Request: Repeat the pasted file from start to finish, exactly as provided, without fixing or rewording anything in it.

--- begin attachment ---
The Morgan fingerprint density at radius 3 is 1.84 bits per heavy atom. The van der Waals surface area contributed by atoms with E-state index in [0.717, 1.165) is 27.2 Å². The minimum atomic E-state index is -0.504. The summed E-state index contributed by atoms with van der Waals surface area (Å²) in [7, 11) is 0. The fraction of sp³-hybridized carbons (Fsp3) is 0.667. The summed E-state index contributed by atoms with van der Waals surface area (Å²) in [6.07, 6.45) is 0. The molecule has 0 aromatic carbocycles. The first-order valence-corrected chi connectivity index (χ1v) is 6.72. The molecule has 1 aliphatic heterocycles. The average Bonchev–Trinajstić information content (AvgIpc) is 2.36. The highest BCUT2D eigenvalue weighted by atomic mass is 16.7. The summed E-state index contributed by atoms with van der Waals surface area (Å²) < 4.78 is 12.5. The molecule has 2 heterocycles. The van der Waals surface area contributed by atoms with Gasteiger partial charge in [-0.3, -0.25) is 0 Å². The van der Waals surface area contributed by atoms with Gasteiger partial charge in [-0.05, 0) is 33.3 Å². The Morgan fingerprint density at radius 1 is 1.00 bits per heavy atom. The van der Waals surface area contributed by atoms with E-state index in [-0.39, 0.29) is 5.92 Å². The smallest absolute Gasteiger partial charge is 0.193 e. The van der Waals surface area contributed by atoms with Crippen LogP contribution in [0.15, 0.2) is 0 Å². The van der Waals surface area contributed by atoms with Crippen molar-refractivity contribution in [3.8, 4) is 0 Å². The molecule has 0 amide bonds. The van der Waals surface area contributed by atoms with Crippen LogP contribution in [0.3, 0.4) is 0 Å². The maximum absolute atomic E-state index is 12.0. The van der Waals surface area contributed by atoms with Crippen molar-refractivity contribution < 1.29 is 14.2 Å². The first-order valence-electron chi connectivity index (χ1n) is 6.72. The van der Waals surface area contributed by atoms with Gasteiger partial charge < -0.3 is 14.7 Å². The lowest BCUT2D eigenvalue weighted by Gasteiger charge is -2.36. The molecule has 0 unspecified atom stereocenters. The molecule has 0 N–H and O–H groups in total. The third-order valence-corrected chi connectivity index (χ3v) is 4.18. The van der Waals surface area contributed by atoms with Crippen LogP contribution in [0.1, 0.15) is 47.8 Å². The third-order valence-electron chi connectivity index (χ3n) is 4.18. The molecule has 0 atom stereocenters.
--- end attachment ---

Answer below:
The Morgan fingerprint density at radius 3 is 1.84 bits per heavy atom. The van der Waals surface area contributed by atoms with E-state index in [0.717, 1.165) is 27.2 Å². The minimum atomic E-state index is -0.504. The summed E-state index contributed by atoms with van der Waals surface area (Å²) in [7, 11) is 0. The fraction of sp³-hybridized carbons (Fsp3) is 0.667. The summed E-state index contributed by atoms with van der Waals surface area (Å²) in [6.07, 6.45) is 0. The molecule has 0 aromatic carbocycles. The first-order valence-corrected chi connectivity index (χ1v) is 6.72. The molecule has 1 aliphatic heterocycles. The average Bonchev–Trinajstić information content (AvgIpc) is 2.36. The highest BCUT2D eigenvalue weighted by atomic mass is 16.7. The summed E-state index contributed by atoms with van der Waals surface area (Å²) < 4.78 is 12.5. The molecule has 2 heterocycles. The van der Waals surface area contributed by atoms with Gasteiger partial charge in [-0.3, -0.25) is 0 Å². The van der Waals surface area contributed by atoms with Gasteiger partial charge in [-0.05, 0) is 33.3 Å². The Morgan fingerprint density at radius 1 is 1.00 bits per heavy atom. The van der Waals surface area contributed by atoms with E-state index in [-0.39, 0.29) is 5.92 Å². The smallest absolute Gasteiger partial charge is 0.193 e. The van der Waals surface area contributed by atoms with Crippen LogP contribution in [0.15, 0.2) is 0 Å². The van der Waals surface area contributed by atoms with Crippen molar-refractivity contribution in [3.8, 4) is 0 Å². The molecule has 0 amide bonds. The van der Waals surface area contributed by atoms with Crippen LogP contribution in [0.3, 0.4) is 0 Å². The maximum absolute atomic E-state index is 12.0. The van der Waals surface area contributed by atoms with Crippen molar-refractivity contribution < 1.29 is 14.2 Å². The first-order valence-electron chi connectivity index (χ1n) is 6.72. The van der Waals surface area contributed by atoms with Gasteiger partial charge < -0.3 is 14.7 Å². The lowest BCUT2D eigenvalue weighted by Gasteiger charge is -2.36. The molecule has 0 unspecified atom stereocenters. The molecule has 0 N–H and O–H groups in total. The third-order valence-corrected chi connectivity index (χ3v) is 4.18. The van der Waals surface area contributed by atoms with Crippen LogP contribution in [0.1, 0.15) is 47.8 Å². The third-order valence-electron chi connectivity index (χ3n) is 4.18. The molecule has 0 atom stereocenters.